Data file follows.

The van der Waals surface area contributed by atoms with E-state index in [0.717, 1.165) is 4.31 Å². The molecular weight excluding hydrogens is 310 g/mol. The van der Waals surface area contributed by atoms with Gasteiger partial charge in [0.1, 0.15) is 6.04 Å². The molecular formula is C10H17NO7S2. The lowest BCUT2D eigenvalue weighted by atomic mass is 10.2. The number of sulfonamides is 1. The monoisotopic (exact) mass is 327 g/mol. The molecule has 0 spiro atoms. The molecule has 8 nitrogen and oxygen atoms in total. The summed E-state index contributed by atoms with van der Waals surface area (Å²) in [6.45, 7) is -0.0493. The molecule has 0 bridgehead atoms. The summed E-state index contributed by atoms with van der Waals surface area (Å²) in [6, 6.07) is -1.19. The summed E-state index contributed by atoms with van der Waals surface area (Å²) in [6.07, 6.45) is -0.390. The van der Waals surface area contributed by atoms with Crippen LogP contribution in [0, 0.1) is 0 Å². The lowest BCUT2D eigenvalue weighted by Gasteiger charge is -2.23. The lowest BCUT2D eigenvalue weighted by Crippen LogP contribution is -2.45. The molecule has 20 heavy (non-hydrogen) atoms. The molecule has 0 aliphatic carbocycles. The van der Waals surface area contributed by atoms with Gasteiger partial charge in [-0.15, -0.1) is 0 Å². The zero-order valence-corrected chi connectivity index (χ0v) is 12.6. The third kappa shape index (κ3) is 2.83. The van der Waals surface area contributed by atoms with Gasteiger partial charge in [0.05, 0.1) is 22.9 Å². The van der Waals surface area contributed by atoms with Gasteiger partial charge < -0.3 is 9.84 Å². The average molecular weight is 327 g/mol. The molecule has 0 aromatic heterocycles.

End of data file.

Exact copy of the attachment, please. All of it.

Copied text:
The van der Waals surface area contributed by atoms with E-state index in [0.717, 1.165) is 4.31 Å². The molecular weight excluding hydrogens is 310 g/mol. The van der Waals surface area contributed by atoms with Gasteiger partial charge in [0.1, 0.15) is 6.04 Å². The molecular formula is C10H17NO7S2. The lowest BCUT2D eigenvalue weighted by atomic mass is 10.2. The number of sulfonamides is 1. The monoisotopic (exact) mass is 327 g/mol. The molecule has 0 spiro atoms. The molecule has 8 nitrogen and oxygen atoms in total. The summed E-state index contributed by atoms with van der Waals surface area (Å²) in [6.45, 7) is -0.0493. The molecule has 0 bridgehead atoms. The summed E-state index contributed by atoms with van der Waals surface area (Å²) in [6, 6.07) is -1.19. The summed E-state index contributed by atoms with van der Waals surface area (Å²) in [6.07, 6.45) is -0.390. The van der Waals surface area contributed by atoms with Crippen LogP contribution in [0, 0.1) is 0 Å². The lowest BCUT2D eigenvalue weighted by Gasteiger charge is -2.23. The lowest BCUT2D eigenvalue weighted by Crippen LogP contribution is -2.45. The molecule has 20 heavy (non-hydrogen) atoms. The molecule has 0 aliphatic carbocycles. The van der Waals surface area contributed by atoms with Gasteiger partial charge in [-0.15, -0.1) is 0 Å². The zero-order valence-corrected chi connectivity index (χ0v) is 12.6. The third kappa shape index (κ3) is 2.83. The van der Waals surface area contributed by atoms with Gasteiger partial charge in [0.05, 0.1) is 22.9 Å². The van der Waals surface area contributed by atoms with Gasteiger partial charge < -0.3 is 9.84 Å². The average molecular weight is 327 g/mol. The molecule has 0 aromatic heterocycles.